Why Kids Should Have a Sleep Schedule

Did you know that it’s important for kids to have a continence sleeping times? Well, it is! Very important for everything, but definitely for children. It is one of the main functions of the brain in little kids. You read that correctly. Sleep is one of the main functions of the brain.

Circadian rhythms, or the sleep-wake cycle, are regulated by light and dark and these rhythms take time to develop, resulting in the irregular sleep schedules of newborns. This is why newborns sleep schedule is all out of whack.  The rhythms begin to develop at about six weeks, and by three to six months most infants have a regular sleep-wake cycle. Hang in their new born baby moms. They do get there.

Around the age of two the child has been sleeping more than they’ve been awake. According to studies, kids spends 40 % or so of their childhoods asleep.

Sleep for babies is important because it helps develop mental and physical functions in them.

Toddlers need between 12-14 hours of sleep in a 24-hour period. When they reach about 18 months of age their naptimes will decrease to once a day. They can nap anywhere from 1 to 3 hours. Make sure not to schedule nap time too close to bed time.

Preschoolers sleep between 11-13 hours each night and nap times start to fade around this age.

Kids and Teens sleep around 10-11 hours of sleep.

The brain needs a break after a busy day. It has a job to do, even though no one knows what it does while we sleep. It needs to this time to do this and in the end it helps us and our kids. When we don’t get enough sleep we get cranky and upset a lot easier. Same happens to our kids. They have trouble concentrating to do their school work, so grades may suffer.

Not enough sleep can mess with their growth cycle and immune cycle. Here are some things I found from this website about how sleep can affect kids.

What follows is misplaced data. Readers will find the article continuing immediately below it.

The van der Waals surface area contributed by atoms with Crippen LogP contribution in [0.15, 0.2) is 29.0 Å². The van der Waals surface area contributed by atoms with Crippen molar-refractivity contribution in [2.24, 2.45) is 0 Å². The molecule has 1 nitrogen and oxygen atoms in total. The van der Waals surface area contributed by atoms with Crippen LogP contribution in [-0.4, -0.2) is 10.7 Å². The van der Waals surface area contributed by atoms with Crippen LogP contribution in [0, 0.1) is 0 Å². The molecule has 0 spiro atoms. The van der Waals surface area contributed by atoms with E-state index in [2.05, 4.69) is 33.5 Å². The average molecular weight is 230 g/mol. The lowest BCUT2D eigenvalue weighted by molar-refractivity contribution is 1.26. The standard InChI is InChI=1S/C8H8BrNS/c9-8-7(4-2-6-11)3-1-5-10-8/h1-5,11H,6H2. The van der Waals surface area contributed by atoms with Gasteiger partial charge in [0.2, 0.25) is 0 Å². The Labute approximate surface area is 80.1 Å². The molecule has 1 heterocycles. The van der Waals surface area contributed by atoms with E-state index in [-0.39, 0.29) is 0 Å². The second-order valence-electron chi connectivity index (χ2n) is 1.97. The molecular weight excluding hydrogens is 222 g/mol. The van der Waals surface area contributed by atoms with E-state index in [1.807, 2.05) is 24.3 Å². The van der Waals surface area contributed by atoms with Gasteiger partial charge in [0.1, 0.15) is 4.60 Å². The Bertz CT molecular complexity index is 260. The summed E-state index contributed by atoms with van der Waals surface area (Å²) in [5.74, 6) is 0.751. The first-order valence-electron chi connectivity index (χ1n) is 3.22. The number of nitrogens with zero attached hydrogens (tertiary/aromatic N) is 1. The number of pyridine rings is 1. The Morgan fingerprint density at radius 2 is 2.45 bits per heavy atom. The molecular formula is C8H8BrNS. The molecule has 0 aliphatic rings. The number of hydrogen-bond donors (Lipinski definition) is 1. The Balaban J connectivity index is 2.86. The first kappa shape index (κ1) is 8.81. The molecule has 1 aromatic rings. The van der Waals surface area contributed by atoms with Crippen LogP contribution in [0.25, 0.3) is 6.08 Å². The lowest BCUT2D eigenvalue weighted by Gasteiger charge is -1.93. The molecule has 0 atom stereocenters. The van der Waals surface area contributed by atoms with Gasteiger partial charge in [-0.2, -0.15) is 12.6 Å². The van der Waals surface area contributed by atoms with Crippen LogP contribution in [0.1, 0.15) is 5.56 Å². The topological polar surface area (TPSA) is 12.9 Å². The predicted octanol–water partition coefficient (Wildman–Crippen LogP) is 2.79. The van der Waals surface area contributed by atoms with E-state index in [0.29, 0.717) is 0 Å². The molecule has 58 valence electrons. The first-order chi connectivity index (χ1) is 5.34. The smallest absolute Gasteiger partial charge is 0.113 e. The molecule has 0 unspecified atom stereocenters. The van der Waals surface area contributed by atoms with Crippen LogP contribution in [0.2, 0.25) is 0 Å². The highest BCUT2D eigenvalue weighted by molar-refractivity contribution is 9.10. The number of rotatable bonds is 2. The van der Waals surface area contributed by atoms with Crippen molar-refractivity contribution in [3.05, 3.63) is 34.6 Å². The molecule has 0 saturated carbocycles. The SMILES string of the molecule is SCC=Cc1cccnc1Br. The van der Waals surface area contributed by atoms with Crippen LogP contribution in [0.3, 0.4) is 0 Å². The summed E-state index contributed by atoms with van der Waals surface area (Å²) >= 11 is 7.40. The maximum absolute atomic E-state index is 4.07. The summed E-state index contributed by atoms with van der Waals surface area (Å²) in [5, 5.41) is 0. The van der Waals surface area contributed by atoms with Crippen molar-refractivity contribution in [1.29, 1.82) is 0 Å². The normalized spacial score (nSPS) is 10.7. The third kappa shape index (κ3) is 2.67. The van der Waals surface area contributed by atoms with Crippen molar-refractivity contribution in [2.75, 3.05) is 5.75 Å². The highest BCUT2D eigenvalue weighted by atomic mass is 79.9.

Numerous studies have verified the link between sleep and many different facets of heath, including:

  • Weight.A 2008 review by University of Chicago researchers found numerous studies that found a link between short sleep durations and increased risk of obesity in children and young adults.
  • Academic performance.Researchers at the University of Rome found in a 2006 review of studies that the quality and quantity of sleep students get is closely related to their academic performance, and that learning ability and school performance both suffer when total sleep is reduced (and, thankfully, both rebound when the number of hours slept returns to healthy levels).
  • Risky behaviors.In a 2007 study, researchers at the University of Pittsburgh analyzed the results of a questionnaire given to over 1,300 Chinese adolescents (average age 14). They found that the adolescents who slept less than eight hours a night were significantly more likely to smoke cigarettes and drink alcohol than those who had healthier sleep habits.
  • Emotional stability.A 2010 study found that adolescents whose parents let them go to bed at midnight or later had a 24 percent higher chance of being depressed and a 20 percent greater chance of having suicidal thoughts than those whose parents enforced a 10 o’clock bedtime.

The earlier you can get a child on a sleeping schedule the better. It teaches them that they need sleep and rest and it will be something they carry with them all their lives. It should be at the same time every night, of course as they get older you can move the time back a little, making sure to keep in mind how long a child at that stage needs for sleep. Start at what time they need to get up and count back to however many hours it is, and that’s what they’re bed time should be.

Set them up with an unwinding at dinner time, like right after. Some idea for that are reading a book, taking a warm bath, drinking some herbal tea. Activities that are quiet to help them unwind from the day.

That’s one way to do it. Of course, do that will work best for your family as everyone has different times they need to be up in the morning.

A771C9116D8B405ABE4B32ECB63F7D91Allyson is a published author, blogger, wife and mom to 4 kids. Three of her children are on the autism spectrum. She suffers from anxiety and panic attacks.  On her blog you can find her writing about being an author, her faith and family.  She resides in Missouri with her loving husband and four wonderful children, and three cats. She’s addicted to knitting and coffee.

You can follow Allyson on her website, Facebook, Twitter, Pinterest and Instagram.

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